Credit Counsellors

What do you do when you hit the financial wall? When you understand that you have no way of paying your bills?

I faced that moment last summer. I had the constant phone calls from creditors. I had to constantly go to payday loan companies to get money, which was pushing me even deeper. I was reaching my point of despair.

I looked into different options. I called to get some info about bankruptcy, but it seemed that it would not do much to help me. Also, in my case, bankruptcy was not an option for personal and professional reasons. Though bankruptcy may offer advantages to some, in my case it was not a feasible option.

I then found a credit counselor, In Charge Debt Solutions. I called them to see what they could offer. With them, I worked out a debt management program whereby I could gradually pay off all my credit cards and my outstanding cell phone balance. In total, $28,000 worth of debt. I pay roughly $600 every month to In Charge and they disburse this to my creditors.

Did I do the right thing?

There are a lot of criticism out there on the work done by the credit consellors. Some allege that they are financed in part by the creditors themselves (banks and credit card agencies). Some of the credit counsellors can be fly-by-night. It is good to do one’s research.

What are my experiences? In Charge did not pressure me. They developed a plan that was manageable to me and allows me to pay off all my debt in four years. I am hoping to speed things up next year: I had one loan that I could not include that is close to completion which will free up a few hundred dollars per month, and I will have finished paying off my car in a year. With the money freed up, I hope to be able to finish paying off the final two years in one year. Once that is done, I will have paid off my debt.

The main advantage: the credit card companies agreed to zero interest. This allows me to pay of the principal. If you try to pay off credit cards on your own, you are crushed by the exorbitant interest rates. Very little of what you pay actually goes to paying off the principal, and it will take much, much longer to pay off credit cards with interest ranging from 20 to 30 per cent.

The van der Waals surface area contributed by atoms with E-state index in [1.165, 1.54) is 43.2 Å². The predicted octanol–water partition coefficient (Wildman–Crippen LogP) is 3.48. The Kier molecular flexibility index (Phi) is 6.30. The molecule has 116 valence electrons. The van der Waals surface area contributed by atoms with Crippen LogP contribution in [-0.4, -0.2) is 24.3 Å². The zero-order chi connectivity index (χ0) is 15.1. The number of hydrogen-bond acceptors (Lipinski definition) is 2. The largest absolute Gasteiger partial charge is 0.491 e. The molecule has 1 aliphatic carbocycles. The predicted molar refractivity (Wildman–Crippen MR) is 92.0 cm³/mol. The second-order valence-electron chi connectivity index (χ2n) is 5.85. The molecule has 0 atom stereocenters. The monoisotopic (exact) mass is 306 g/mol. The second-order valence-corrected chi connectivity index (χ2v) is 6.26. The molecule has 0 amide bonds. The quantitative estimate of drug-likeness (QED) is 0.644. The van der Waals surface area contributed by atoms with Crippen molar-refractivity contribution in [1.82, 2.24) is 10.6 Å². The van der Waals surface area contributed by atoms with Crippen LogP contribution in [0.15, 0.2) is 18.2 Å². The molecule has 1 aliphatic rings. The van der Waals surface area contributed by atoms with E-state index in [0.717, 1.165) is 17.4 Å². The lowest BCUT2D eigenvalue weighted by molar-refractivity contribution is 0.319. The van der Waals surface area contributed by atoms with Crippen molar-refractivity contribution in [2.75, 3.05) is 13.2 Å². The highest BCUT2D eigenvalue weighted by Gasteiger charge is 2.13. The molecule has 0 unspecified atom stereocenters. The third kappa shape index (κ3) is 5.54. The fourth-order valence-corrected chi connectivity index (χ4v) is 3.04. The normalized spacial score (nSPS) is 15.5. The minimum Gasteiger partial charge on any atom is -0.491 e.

The disadvantage: you do have an impact on your credit rating of course. But, most people who do need a credit counselor already have poor credit by the time they call.  Compared to bankruptcy, you do have to pay off all of the principal: nothing is written off.

My concern: on my credit report, some of the creditors have already indicated that they have written off the monies owed to them, even though I am now paying them back with In Charge. I have to rely on their good will to make the necessary change to my credit rating. I also have to hope that In Charge will help me clear this up on my record.

Also, the debt is being paid. I managed to pay the monies owned to my former cell phone company. I owed close to $500, and after a year on my debt management program, I have a final $25 to pay to clear out my account with the cell phone company. One creditor down, four more to go. I am satisfied now that the money I am paying is going to the creditors.

I do realize that I will have a lot of work to do once I have finished with the debt management program. It will likely take years to rebuild a decent credit rating. But, I have learned my lessons:

  1. Never use credit cards to finance your lifestyle. Better to cut and to scrimp;
  2. Never rely on future prosperity to pay off debt. Spend what you have in the present.
  3. Keep only one credit card, and spend only what you know you can pay off at the end of the month.
  4. Save, save, and save some more. Make sure to keep a cushion of cash available at all time to deal with emergencies and unexpected expenses.

I hope that the worst is over. However, I am still working hard to learn to be an effective penny pincher.

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